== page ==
How Much Water Does A Mango Tree Need? (Explain Details)

Mango trees are one of the fruits that many people love, especially children. Mango fruit has high nutritional value with many vitamins necessary for the development of the human body. In particular, mango has a delicious, sweet taste and is easy to combine with many different cakes. So many gardeners love to grow mango trees indoors or in pots.

For mango trees, the need for water is one of the important factors for growth and development. There are many questions raised regarding watering mango trees. How much water does a mango tree need? Do mango trees need to be watered even when it rains? To answer these questions, let’s find out detailed information about the need for water as well as the preferred habitat of mango trees in the article below.

How Much Water Does A Mango Tree Need?

The water needs of mango trees will depend on the maturity of the tree. The average mango tree needs 1 inch (2.5 cm) of water every 1–2 weeks. However, young mango trees will need to be watered more often than mature mango trees.

You need to water the mango seedlings and seedlings every 2-3 days for the first 2 years. Water mature mango trees once a week. At any age, the mango tree still needs a constant 1 inch (2.5 cm) of water throughout the week. Additional watering is especially important during the first two years of a mango tree. The mango tree will grow to the right age, be healthy and produce delicious and large mangoes.

Some notes you need to keep in mind when watering mango trees are as follows:

  • Mango trees do not need daily watering.
  • Mango trees need about 1 inch (2.5 cm) of water per week whether a young mango tree or an adult mango tree.
  • For young mango trees under 2 years old, you can water 1 inch of water 2-3 times per week.
  • With mature mango trees over 2 years old, you can water 1 inch of water for one watering in a week.
  • Water the mango tree even when it rains but the amount of water is less than usual. The amount of water for irrigation depends on the amount of rainfall in each region.
  • You need to water thoroughly so that the root system of the mango tree can soak in the water and drain completely afterward.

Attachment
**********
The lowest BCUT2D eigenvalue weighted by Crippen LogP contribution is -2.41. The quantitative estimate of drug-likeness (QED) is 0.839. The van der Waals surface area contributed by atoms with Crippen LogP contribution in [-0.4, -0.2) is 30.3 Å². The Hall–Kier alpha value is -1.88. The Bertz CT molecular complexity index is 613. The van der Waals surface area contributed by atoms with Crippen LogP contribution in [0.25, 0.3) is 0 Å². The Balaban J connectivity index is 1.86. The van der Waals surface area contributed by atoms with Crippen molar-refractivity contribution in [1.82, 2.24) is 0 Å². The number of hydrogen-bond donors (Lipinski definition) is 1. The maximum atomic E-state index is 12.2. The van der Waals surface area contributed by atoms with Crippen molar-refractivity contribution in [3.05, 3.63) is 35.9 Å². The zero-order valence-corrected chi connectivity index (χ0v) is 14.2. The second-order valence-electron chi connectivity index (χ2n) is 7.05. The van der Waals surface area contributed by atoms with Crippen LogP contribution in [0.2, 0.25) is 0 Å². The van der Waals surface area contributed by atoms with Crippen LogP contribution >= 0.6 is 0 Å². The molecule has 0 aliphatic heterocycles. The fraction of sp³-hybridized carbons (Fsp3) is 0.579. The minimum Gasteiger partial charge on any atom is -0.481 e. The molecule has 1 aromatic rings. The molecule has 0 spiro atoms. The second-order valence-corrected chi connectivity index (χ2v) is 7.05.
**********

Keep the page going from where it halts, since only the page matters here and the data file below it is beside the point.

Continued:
• Water with a soaker hose or watering can so that the water really soaks into the soil.
  • Depending on the weather conditions and the size of the mango tree, you can adjust the amount of water differently.
  • Water the mango tree only when the soil surface is 1-2 inches dry by testing the soil moisture. Use your finger or a hygrometer before watering the mango tree.
  • Avoid over-watering and draining soil as they will lead to waterlogging. Mango trees will not tolerate waterlogging for long periods of time.
  • Stop watering if water begins to collect on the surface of the soil. You need to remove this excess water to avoid waterlogging.
  • Make sure to provide adequate sunlight each day so that excess water will quickly evaporate and remove moisture.
How much water does a mango tree need

Do Mango Trees Prefer Dry Or Wet Soil?

Most mango varieties prefer wet soil to dry soil. Because the mango tree is native to regions with a tropical climate that alternates between the wet and dry seasons. Therefore, mango trees need a lot of water for healthy growth and development. However, mango trees cannot tolerate too wet environments because the root system will quickly rot from waterlogging.

Mango trees will love to be watered with plenty of water with high humidity but quick drainage and dry soil again. So sandy soil is the key to the excellent drainage that mango trees love. Meanwhile, wet, swampy, or waterlogged soil is very harmful to the root system of the mango tree.